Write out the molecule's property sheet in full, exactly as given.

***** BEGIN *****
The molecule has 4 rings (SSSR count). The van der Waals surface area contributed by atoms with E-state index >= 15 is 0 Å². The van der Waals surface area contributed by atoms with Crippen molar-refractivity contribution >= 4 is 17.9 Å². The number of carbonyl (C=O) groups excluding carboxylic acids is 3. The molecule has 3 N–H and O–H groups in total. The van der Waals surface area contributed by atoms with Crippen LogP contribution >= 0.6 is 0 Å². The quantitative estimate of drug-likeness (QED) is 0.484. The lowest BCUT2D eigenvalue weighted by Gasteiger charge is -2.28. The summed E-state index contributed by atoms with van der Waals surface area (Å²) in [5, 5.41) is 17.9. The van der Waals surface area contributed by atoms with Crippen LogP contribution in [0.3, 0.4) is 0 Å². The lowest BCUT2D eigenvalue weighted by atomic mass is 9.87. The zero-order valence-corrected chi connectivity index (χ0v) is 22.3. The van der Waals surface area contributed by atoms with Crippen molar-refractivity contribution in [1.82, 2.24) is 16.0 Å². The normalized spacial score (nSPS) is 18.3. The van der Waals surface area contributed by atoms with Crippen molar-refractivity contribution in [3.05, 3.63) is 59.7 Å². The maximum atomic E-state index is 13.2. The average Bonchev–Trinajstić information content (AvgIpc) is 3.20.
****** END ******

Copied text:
The molecule has 4 rings (SSSR count). The van der Waals surface area contributed by atoms with E-state index >= 15 is 0 Å². The van der Waals surface area contributed by atoms with Crippen molar-refractivity contribution >= 4 is 17.9 Å². The number of carbonyl (C=O) groups excluding carboxylic acids is 3. The molecule has 3 N–H and O–H groups in total. The van der Waals surface area contributed by atoms with Crippen LogP contribution >= 0.6 is 0 Å². The quantitative estimate of drug-likeness (QED) is 0.484. The lowest BCUT2D eigenvalue weighted by Gasteiger charge is -2.28. The summed E-state index contributed by atoms with van der Waals surface area (Å²) in [5, 5.41) is 17.9. The van der Waals surface area contributed by atoms with Crippen LogP contribution in [0.3, 0.4) is 0 Å². The lowest BCUT2D eigenvalue weighted by atomic mass is 9.87. The zero-order valence-corrected chi connectivity index (χ0v) is 22.3. The van der Waals surface area contributed by atoms with Crippen molar-refractivity contribution in [1.82, 2.24) is 16.0 Å². The normalized spacial score (nSPS) is 18.3. The van der Waals surface area contributed by atoms with Crippen molar-refractivity contribution in [3.05, 3.63) is 59.7 Å². The maximum atomic E-state index is 13.2. The average Bonchev–Trinajstić information content (AvgIpc) is 3.20.